Avoid This Major Mistake When Pruning The Trees In Your Yard

There are a number of reasons why you would need to prune your tree. Maybe a branch broke during a storm and needs to be trimmed back down to the base, or perhaps a branch looks infected and needs to be removed. Whatever the reason, there is one important mistake you need to avoid making, and that is over-pruning. That's because doing so can create a large amount of stress for the tree, which can put it in danger. Cutting off a branch basically makes a living wound for the plant. If you create too many, the tree becomes weakened, and it will become more susceptible to pests and diseases as it's debilitated. In most extreme cases, the tree can even die.

Not only will it be in a weakened state, but you will also be taking away one of the main ways the plant creates food and energy for itself. If you remove too many limbs at once, you're taking down a lot of leaves. Since a tree uses its leaves to create photosynthesis, which is what provides it with enough nutrients to keep growing, you can accidentally starve it. Here's how to know if you have over-pruned your tree and how to fix it.

How to know if you over-pruned and how to fix it

If you have removed more than 25% of your tree's branches, you have over-pruned. Doing this will create a large amount of trauma on the plant and severely reduce the amount of leaves left for photosynthesis. In fact, it's recommended by professionals that no more than 1/4 of the crown should be removed at any given time. If the crown requires more thinning than the recommended amount, you should craft a removal plan that spans across several years, allowing for the tree a proper amount of time to heal between bouts. If the limb removal is urgent and can't be spread across years, then it might be best to remove the entire tree. At that point, you should consult with a tree specialist or arborist.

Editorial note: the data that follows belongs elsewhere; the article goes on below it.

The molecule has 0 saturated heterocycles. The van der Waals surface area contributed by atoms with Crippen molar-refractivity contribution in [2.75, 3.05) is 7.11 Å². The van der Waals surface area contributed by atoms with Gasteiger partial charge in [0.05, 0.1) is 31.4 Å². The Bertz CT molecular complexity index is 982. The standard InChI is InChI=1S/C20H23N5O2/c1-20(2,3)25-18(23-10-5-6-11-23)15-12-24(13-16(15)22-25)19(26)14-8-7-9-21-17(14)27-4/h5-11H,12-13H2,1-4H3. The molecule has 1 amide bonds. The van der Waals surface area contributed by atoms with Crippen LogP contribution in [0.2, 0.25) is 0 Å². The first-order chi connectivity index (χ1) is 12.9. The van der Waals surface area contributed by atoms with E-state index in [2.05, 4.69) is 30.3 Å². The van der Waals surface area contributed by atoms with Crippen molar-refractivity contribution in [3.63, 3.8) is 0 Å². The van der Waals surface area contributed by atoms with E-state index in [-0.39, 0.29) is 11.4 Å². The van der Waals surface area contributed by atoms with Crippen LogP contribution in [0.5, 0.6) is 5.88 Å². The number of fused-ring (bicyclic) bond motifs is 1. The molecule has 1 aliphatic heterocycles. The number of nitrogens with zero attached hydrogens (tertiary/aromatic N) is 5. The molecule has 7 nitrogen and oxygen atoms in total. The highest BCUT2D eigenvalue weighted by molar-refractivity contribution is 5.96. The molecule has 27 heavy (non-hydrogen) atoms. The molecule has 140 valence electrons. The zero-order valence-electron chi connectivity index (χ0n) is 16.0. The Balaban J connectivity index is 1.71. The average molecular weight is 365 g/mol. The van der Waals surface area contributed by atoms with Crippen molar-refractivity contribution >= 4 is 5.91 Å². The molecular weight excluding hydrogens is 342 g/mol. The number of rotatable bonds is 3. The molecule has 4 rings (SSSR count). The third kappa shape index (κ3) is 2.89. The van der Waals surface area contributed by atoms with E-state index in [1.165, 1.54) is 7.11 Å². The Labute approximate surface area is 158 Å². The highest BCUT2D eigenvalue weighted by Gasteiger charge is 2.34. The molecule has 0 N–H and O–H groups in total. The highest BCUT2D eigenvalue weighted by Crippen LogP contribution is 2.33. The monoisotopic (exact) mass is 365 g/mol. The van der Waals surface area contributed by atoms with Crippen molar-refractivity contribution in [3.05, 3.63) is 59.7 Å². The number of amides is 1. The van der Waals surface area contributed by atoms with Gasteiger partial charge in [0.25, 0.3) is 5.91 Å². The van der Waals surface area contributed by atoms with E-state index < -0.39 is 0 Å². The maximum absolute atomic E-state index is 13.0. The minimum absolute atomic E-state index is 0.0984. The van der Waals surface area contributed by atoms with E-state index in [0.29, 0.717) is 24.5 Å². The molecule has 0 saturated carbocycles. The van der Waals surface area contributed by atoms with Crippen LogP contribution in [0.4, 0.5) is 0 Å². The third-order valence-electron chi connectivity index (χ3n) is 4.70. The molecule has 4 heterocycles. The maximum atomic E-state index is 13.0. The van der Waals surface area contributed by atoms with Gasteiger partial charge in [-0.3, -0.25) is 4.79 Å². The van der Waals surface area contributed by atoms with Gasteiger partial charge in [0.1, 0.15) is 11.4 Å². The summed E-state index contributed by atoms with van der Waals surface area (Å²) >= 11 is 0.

It's very difficult to fix a tree that has been over-pruned. The best thing you can do is give it resources to heal, so make sure you provide the injured tree with plenty of water and fertilizer. Water the tree every few days, aiming to give it three buckets per week. Increase this amount if your pruning was done in the summer and there is a heat wave. As for fertilizer, make sure to test your soil with a kit to see which nutrients are in short supply or missing. This will help you choose the best fertilizer for your ailing tree. You can get it tested by sending it to your local university extension. However, outside of that, there is nothing much else you can do other than wait.

How to prune a tree safely

The best thing to do is be strategic and careful about which limbs you choose to remove. Start by only removing the most obvious offenders — aim to trim any branches that look dead, diseased, or broken. You want to be overly discerning because you can always go back in and remove more branches in the next few weeks or months. However, you can't magically make the branches you over-pruned grow back. Basically, your main goal should be to trim back as little as possible. 

It also matters what time of year you perform your limb removal. Winter is one of the best times to prune trees since they're dormant, which means the procedure will create less trauma on the tree. It also means that the tree won't be able to release new growth, which is important. Pruning often makes plants release new shoots or buds, and this is one of the main reasons why you shouldn't prune during the fall. Since winter is right around the corner, you want the tree to store all of its energy to survive the rough weather ahead, rather than waste it on releasing shoots that won't be able to survive the harsh upcoming season. You also want to avoid pruning branches during the spring or summer, unless absolutely necessary. That's because you want the tree to focus all of its energy on creating flowers, fruits, or new leaves rather than healing its wounds.